The term geoglyph has become synonymous with almost any kind of large organized pattern on the ground. Some are the remains of ancient structures long since abandoned, others were created to express an idea, perhaps even to communicate some kind of message. Most defy explanation either in terms of what they represent or attempt to communicate, how they were constructed, or for whom were they intended.
A previous post examined a geoglyph known as the Badlands Guardian east of Medicine Hat, in Alberta, Canada. The Badlands Guardian is thought by many to be simply an example of a hollow-face illusion resulting from natural erosional processes. We showed that this feature is oriented to the cardinal directions and by virtue of its orientation with respect to the path of the sun will tend to maintain its facial appearance over the course of the year.
In this article, we discuss the alignment of other geoglyphs aligned to the poles (i.e., north-south) and to other geographic locations.
Directional Markers in the Southern Hemisphere
Those of us who live in the northern hemisphere forget that the southern hemisphere currently has no pole star. The Paracas Candelabra is on the north side of a hill on Peru’s Paracas Peninsula. Lacking a celestial reference to north, the Candelabra faces within a couple of degrees of due south (Figure 1). Almost two hundred meters tall, the geoglyph would have provided ancient mariners with a directional reference that can be seen twenty kilometers out at sea.
More than a thousand kilometers southeast of Paracas in the northern Atacama Desert near the town of Pintados Chile lie an assortment of geometric, anthropometric, and animal forms on the side of a hill. These figures are smaller, on the order of tens of meters in size. One is an arrow that points due south (Figure 2).
Unlike these features rendered on hillsides that can be seen at ground level, the following geoglyphs can only be seen from above.
The Blythe Intaglios are a number of large biomorphic glyphs etched into the ground in California along the Colorado River. Three are humanoid forms with outstretched arms. One is aligned to the north (Figure 3). A second figure is aligned with a third that, in turn, points north, northeast. There is also a fourth humanoid figure forty kilometers due east in Bouse AZ that faces south.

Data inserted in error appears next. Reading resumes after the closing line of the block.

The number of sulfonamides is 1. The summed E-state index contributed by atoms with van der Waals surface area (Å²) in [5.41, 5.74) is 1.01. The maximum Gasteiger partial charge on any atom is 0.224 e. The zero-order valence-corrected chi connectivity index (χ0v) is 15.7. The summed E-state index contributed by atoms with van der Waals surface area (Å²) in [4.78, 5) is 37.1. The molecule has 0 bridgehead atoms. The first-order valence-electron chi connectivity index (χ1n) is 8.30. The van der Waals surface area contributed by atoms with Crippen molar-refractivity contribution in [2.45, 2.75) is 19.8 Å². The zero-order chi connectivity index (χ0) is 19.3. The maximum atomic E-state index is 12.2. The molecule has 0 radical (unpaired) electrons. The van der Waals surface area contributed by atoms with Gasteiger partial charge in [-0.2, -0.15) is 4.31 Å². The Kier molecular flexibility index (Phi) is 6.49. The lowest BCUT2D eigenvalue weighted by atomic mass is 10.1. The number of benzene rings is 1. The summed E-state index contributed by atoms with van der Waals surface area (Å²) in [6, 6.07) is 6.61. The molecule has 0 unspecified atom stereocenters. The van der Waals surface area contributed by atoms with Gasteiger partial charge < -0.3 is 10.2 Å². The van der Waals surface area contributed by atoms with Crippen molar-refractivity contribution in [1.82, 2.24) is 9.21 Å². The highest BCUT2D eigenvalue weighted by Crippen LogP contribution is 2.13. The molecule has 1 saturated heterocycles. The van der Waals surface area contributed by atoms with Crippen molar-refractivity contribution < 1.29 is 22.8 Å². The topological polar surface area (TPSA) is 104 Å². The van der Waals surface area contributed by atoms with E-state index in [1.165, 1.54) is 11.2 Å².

None of these figures can be fully visualized at ground level. There are no hills high enough or close enough to be able to see these features from above. The inescapable conclusion is that they were built for someone who could view them from the air.
Charles Hapgood proposed that the ice ages were caused by shifts in the geographic location of Earth’s poles. He hypothesized that the North Pole was near Hudson Bay during the last ice age. Figure 4 summarizes a series of inter-related alignments. The third humanoid figure mentioned above that points north, northeast is aligned to the Hudson Bay pole, which is approximately 31° east of north. The figure (a) is upside down with its feet facing the former pole. The second humanoid mentioned earlier and an adjacent animal figure are both in line with the third figure (a). The feet of the second figure face the third figure (b). It can be shown that this angle was in the direction of the winter solstice sunrise/summer solstice sunset when the North Pole was in Hudson Bay. This angle is approximately 43° south of east, which is greater than the current solstice angle of 28°. The difference is due to the fact the latitude of the site changed after the Hudson Bay pole shift. The animal figure (c) is rotated counterclockwise relative to (b). The first humanoid figure (e) is aligned to north. The adjacent animal figure is aligned in the current solstice direction (d) as shown in Figure 3. The difference in alignment between the two animal figures (c) and (d) is approximately 15°, which is equal to the difference between the solstice angles.